Never before have we enjoyed such a rich variety of food and never before has what we eat been so influenced by trends. You don’t need to search for too long on Instagram before you’ll find influencers posting all kinds of dishes, salads and desserts all finely garnished and with exotic names. Then there’s the constant appeal to eat more healthily and the products that will (supposedly) help you do so are ubiquitous, and of course, we want all of these things available around the clock. It’s long been possible to take advantage of supermarket offers, order fresh produce from the nearest organic farm and get hold of foreign delicacies all via app and delivered to your door. Delivery companies now sometimes guarantee same-day delivery and their algorithms are able to send user-related offers, while meeting the challenges of last mile delivery has resulted in some solutions which wouldn’t be out of place in a sci-fi film. For example, the tech company, Starship Technologies, joined forces with the caterer Sodexo to introduce a delivery bot on the Washington University campus. For a fee, students and lecturers can use an app to order food and drinks, which is delivered within the shortest possible time by one of a fleet of 25 robots.
Illustrations © Joppe Berlin/ GDI 2019
It won’t be long before our deliveries come via drone. Amazon is planning to start deliveries from flying warehouses equipped with fleets of drones in the next few years, while the vehicle manufacturer, Daimler, has been working with the transport drone start-up company, Matternet, since 2015 on the Vans & Drones idea which envisages a Mercedes van as a receiving station and landing site for drones, which make deliveries through windows and balcony doors. How these delivery drones can be used is still being tested and crashes happen again and again. Despite that, the futurists at GDI are sure that this ever-increasing range of delivery options is fundamentally changing gastronomy as production and consumption move further apart. In extreme cases, restaurants exist purely online with no bricks and mortar premises. An example of this virtual concept is SushiYaa in Dallas. This small sushi chain has five physical restaurants operating under the SushiYaa name, but in the kitchen, dishes are also prepared for some two dozen virtual restaurants, which offer something completely different and are only available on Uber Eats. A research report by Swiss Bank, UBS, sees annual revenue growth from $35 million to $365 billion in the global delivery services industry and virtual restaurant chains by 2030. And that doesn’t take into account virtual supermarkets.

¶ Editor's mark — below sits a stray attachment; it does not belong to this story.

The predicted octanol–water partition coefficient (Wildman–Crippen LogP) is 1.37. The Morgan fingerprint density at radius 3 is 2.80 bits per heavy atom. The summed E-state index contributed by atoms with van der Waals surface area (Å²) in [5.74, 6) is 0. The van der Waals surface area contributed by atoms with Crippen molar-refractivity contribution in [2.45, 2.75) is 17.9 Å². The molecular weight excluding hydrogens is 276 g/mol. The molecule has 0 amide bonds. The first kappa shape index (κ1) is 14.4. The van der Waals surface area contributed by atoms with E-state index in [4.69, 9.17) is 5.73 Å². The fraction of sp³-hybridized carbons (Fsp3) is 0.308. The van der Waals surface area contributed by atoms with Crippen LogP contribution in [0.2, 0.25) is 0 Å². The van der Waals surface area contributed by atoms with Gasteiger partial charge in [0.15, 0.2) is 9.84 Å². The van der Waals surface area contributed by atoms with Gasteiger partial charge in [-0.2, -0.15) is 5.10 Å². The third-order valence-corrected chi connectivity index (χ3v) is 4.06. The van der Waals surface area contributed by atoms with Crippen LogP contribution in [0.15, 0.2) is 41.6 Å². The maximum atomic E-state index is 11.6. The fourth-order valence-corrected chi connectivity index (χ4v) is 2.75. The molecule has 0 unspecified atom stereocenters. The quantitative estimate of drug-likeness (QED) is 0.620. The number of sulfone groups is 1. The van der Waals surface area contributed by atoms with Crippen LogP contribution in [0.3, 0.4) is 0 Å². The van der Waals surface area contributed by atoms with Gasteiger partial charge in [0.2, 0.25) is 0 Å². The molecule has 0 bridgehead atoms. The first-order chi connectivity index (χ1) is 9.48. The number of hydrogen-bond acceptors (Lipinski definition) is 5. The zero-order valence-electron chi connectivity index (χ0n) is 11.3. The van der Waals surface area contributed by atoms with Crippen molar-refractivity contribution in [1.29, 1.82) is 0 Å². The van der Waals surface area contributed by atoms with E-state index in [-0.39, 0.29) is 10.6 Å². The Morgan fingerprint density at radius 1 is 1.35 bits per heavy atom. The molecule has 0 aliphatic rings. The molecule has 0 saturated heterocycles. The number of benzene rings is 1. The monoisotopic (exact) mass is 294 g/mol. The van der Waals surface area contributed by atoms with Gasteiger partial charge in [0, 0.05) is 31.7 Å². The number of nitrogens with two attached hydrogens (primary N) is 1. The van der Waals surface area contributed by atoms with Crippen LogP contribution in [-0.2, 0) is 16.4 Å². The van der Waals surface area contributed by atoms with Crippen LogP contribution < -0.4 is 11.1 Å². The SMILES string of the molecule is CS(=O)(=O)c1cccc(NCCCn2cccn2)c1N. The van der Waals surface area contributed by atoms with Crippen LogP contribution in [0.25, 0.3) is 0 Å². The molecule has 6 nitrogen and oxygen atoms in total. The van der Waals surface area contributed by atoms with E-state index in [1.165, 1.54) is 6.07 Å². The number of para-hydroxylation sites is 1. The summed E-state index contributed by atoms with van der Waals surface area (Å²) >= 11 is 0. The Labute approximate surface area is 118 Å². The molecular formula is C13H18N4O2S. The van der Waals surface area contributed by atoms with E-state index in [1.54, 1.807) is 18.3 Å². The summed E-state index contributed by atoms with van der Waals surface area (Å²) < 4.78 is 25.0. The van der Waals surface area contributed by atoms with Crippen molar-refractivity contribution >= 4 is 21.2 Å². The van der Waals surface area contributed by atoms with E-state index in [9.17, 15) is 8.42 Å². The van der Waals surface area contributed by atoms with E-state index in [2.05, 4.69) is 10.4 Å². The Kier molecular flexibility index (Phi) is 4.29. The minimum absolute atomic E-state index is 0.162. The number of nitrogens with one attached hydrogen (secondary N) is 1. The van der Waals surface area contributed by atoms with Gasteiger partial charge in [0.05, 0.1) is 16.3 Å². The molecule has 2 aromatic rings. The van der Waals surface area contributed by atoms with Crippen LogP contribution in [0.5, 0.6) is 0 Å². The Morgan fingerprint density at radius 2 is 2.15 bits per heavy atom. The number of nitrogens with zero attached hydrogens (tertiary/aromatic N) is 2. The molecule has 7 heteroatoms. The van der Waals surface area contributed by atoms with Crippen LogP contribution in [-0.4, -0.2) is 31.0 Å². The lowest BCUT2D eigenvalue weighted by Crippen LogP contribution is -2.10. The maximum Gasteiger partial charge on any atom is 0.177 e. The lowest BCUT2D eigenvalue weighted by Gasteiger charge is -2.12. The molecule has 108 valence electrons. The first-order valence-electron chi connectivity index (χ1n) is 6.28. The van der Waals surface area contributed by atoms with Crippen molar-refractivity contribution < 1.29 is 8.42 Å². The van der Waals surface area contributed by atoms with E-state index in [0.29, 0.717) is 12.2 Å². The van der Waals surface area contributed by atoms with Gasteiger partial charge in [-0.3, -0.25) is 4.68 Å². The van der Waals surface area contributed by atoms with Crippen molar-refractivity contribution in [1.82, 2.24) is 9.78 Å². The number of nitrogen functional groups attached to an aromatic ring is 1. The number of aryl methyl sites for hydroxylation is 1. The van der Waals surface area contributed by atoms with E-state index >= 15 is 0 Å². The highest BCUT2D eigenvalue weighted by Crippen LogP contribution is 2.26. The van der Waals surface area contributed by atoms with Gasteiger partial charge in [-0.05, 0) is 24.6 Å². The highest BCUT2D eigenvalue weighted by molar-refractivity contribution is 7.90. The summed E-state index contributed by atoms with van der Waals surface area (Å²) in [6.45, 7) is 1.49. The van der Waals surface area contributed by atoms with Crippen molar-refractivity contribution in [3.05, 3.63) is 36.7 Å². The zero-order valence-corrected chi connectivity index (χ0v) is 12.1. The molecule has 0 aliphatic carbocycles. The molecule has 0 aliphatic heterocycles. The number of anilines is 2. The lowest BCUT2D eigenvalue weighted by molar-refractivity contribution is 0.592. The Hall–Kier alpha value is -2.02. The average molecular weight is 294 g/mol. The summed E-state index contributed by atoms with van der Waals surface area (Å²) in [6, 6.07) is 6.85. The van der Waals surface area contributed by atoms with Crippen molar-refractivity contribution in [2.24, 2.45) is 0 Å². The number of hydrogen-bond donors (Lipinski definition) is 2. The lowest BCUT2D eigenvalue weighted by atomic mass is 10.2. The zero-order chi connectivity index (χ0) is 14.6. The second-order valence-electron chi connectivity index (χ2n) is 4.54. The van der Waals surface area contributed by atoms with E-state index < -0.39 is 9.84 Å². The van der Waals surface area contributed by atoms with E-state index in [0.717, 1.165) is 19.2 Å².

Where do these delivery companies get their ingredients? In western industrialised nations, people are thinking more about sources, production conditions and sustainability. Local is the new organic. Shops selling organically produced goods have long been a feature on our high streets, but the demand for carrots grown by the farmer down the road is increasing. But how can the consumer know if the vegetables and fish in the supermarket are really from sustainable sources? The huge number of certification seals and overworked salespeople are certainly not very helpful. There is enormous potential for the use of blockchain technologies particularly when it comes to guaranteeing compliance with ecological and social standards. Providers like Opensc, IBM Food Trust, Ripe.io and Bext360 rely on this technology to make coffee, cocoa and fish supply chains transparent, which sees, for example, fishing trawlers tracked via GPS. Every catch is given an RFID tag and, therefore, a unique identity and includes all kinds of information such as the exact latitude and longitude the catch was made, the name of the trawler and the captain. After the fish has been fileted, all of this information is printed on the packaging in the form of a QR code that the end consumer can scan with their smartphones.
Even if we consider sustainable fresh fish to be healthy, it isn’t the best option for everyone. Our genes and the bacteria in our digestive tracts determine whether or not food that is considered as healthy actually has a detrimental effect on our bodies. Research in this field has led to a new trend—nutrigenomics. This science attempts to shine a light on the relationship between molecular biology, genetics and classic nutritional science. In the long term, researchers hope it will be possible to give nutritional advice tailored to an individual’s genetic traits after analysing their DNA. So for example, people with a specific gene variant break down caffeine very slowly, and so are at increased risk of heart attacks And genetic changes in a certain part of the body inhibit fat oxidation, increasing its storage instead. Other people can’t produce enough folic acid resulting in high homocysteine levels and thus an increased risk of stroke. In the future, diners at restaurants might be swabbing the inside of their mouths for DNA instead of perusing a menu. The waiter would collect the samples and take them to a lab in the kitchen where the cells could be quickly analysed and different meals suggested. This means that diners not only receive dishes that suit their tastes, but that also take into account their genetics. Unfortunately, that could mean that the espresso or calvados after a meal may become a thing of the past.